How an IVA Impacts Your Finances

An IVA or involuntary arrangement is a legal agreement between your creditors and you that can help you to pay your debts off at a more affordable and a manageable rate. Before going ahead with getting this kind of help with your debts, though, it’s important to note how this type of insolvency could affect your finances. 

The Restrictions You Face If You Get An IVA

Some of the main ways an IVA can affect your financial situation is through the following restrictions. So, look at these carefully before deciding to apply for an IVA

  • The details of your IVA, similar to if you filed for bankruptcy, are recorded onto the Insolvency Register and available to the public
  • You are not able to take on any new debts over £500 during the term of your IVA, until it has been fully settled
  • As well as your normal agreed upon contribution, if you make any additional money from work or get bonuses, you will be expected to pay a percentage of this towards the IVA
  • During the term of your IVA, you will need to declare extra assets you are given after your application has been successful. You will probably be expected to pay these towards your IVA also
  • Any hire purchase agreements you have in your name could be affected by your IVA
  • Your employment could be affected by an IVA, so it’s advisable that you speak to the HR department or check the contract you signed with your employer very carefully.
  • The term of your IVA may be extended if you miss any payments, to cover the resulting arrears
  • You will be expected to keep within the agreed upon budget established at the time of your application for an IVA being successful, which is normally between 60 and 72 months.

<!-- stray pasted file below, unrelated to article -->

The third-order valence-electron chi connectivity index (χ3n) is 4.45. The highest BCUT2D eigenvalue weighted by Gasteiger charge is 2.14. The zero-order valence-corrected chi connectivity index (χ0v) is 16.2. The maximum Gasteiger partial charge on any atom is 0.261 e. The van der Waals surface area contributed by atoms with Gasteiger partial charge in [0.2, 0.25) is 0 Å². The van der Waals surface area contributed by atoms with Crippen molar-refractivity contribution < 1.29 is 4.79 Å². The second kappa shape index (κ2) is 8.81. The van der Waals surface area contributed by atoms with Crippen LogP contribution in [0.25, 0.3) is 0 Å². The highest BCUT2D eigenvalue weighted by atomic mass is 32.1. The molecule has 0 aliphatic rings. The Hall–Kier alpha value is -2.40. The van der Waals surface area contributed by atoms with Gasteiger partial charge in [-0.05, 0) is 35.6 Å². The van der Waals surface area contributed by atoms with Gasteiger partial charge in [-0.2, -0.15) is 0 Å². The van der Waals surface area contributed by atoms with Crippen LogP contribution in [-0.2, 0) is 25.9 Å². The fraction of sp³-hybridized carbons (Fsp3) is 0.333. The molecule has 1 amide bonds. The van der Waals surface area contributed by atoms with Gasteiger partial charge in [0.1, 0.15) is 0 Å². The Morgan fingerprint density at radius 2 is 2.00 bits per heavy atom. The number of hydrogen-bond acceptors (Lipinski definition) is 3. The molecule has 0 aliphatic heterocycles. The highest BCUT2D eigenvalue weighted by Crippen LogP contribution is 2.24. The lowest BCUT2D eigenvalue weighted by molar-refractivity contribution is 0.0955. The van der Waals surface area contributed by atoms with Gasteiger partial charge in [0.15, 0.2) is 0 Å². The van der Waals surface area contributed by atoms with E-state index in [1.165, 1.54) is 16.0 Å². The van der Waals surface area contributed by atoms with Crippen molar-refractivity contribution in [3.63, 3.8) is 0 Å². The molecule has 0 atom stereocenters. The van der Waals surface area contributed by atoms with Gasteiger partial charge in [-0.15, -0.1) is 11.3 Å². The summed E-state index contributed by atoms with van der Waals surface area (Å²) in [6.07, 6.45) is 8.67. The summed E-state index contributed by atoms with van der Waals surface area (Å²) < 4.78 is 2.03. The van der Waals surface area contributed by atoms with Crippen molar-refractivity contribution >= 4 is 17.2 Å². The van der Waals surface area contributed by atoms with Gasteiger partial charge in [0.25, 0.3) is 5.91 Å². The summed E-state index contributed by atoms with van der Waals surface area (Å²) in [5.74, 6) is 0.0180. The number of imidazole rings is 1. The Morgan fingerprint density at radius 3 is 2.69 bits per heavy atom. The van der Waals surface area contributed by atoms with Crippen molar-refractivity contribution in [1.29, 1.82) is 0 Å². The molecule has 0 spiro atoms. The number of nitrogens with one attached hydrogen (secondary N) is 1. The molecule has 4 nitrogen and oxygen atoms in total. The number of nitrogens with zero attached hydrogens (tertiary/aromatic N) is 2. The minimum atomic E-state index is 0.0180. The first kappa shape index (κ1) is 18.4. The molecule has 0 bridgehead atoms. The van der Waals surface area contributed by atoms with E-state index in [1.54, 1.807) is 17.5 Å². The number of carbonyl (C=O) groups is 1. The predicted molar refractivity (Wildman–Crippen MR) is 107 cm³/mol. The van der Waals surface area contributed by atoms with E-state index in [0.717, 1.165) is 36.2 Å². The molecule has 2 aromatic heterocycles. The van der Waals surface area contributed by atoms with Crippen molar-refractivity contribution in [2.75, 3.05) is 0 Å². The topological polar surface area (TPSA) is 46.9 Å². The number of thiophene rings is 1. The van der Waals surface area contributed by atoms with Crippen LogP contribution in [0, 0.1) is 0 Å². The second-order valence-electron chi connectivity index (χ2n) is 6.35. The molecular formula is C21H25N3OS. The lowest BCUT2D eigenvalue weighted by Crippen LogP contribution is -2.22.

• From the date your IVA details and term was agreed, your credit score will be affected for up to 6 years

The Effects of an IVA on Your Home

Contrary to what you may believe, you don’t need to sell your property if you have an IVA. That being said, it may be that you are required to remortgage the property around 6 months before the IVA term finishes to release equity, depending on how much equity is in your home. This is then taken and paid into the IVA.

If you are required to remortgage your property, you won’t need to increase it over 85% the value of the property. As with any situation, the new mortgage will be assessed to check its affordability. 

If you’re not already a home owner, you can still get a mortgage after an IVA, however it’s advisable to go through an experienced broker to find you a specialist lender.

The Effects of an IVA on Your Credit Rating

When you have an IVA agreement, you will have it listed on your credit report for 6 years. This 6 year starts from the date your IVA agreement is fully approved. This means, even if you finish it early, you will still have it listed on your credit report for 6 years, but it will be marked down as being complete. 

On the other hand, if it takes you longer than the 6 years to clear your IVA, it will remain on your report until it has been completed.